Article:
By Hassan Zaggi
Following the disruption of immunization activities by the COVID-19, the World Health Organisation (WHO) and the United Nation Children Fund (UNICEF) have called for what it described as “urgent action to avert measles and polio epidemics.”
In a statement in Abuja, Wednesday, the two organisations lamented that the effect of Corona virus, has left millions of vulnerable children worldwide at heightened risk of preventable childhood diseases.
The statement quoted the WHO Director-General, Dr Tedros Adhanom Ghebreyesus, as saying: “COVID-19 has had a devastating effect on health services and in particular immunization services, worldwide.”
“But unlike with COVID, we have the tools and knowledge to stop diseases such as polio and measles. What we need are the resources and commitments to put these tools and knowledge into action. If we do that, children’s lives will be saved.”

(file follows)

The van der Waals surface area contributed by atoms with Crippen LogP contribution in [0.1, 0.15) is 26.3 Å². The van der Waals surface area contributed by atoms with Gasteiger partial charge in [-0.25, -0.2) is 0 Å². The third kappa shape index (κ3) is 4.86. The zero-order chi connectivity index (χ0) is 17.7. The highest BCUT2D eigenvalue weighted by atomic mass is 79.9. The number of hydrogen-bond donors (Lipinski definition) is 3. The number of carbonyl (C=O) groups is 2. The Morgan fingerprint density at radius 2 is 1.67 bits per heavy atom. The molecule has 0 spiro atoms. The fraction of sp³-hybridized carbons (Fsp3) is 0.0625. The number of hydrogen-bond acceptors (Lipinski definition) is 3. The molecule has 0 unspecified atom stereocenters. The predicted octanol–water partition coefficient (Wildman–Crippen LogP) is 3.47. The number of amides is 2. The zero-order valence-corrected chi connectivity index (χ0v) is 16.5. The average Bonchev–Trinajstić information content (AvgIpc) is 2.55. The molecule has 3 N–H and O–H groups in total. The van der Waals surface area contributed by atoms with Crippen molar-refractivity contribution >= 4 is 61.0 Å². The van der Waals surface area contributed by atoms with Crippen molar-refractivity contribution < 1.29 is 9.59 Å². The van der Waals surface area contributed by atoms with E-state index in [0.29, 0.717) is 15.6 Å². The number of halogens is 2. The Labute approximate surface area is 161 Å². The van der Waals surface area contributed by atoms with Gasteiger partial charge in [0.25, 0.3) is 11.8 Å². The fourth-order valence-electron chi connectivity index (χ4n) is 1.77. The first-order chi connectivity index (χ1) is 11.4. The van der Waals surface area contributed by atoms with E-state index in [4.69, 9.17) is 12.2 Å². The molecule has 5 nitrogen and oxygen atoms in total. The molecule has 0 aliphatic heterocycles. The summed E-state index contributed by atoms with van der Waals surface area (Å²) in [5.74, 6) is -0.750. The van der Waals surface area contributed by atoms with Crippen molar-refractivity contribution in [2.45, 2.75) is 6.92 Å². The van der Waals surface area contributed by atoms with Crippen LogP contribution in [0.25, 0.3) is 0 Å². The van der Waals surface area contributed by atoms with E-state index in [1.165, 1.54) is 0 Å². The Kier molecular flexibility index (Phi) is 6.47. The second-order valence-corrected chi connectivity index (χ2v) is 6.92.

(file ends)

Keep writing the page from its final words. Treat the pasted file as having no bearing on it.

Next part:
On her part, UNICEF Executive Director, Henrietta Fore, said that: “We cannot allow the fight against one deadly disease to cause us to lose ground in the fight against other diseases.
“Addressing the global COVID-19 pandemic is critical.
However, other deadly diseases also threaten the lives of millions of children in some of the poorest areas of the world.
“That is why today we are urgently calling for global action from country leaders, donors and partners.
“We need additional financial resources to safely resume vaccination campaigns and prioritize immunization systems that are critical to protect children and avert other epidemics besides COVID-19.”
Commenting, the WHO Country Representative in Nigeria, Walter Kazadi Mulombo, said: “We must continue to engage traditional and religious institutions, as well as other key stakeholders at the community level, to stay vigilant and keep up vaccination rates to avert a resurgence of the wild poliovirus – and to address the continued threat of the vaccine-derived polio and other vaccine preventable disease outbreaks, including measles.”
WHO and UNICEF estimate that US$655 million (US$400 million for polio and US$255 million for measles) are needed to address dangerous immunity gaps in non-Gavi eligible countries and target age groups.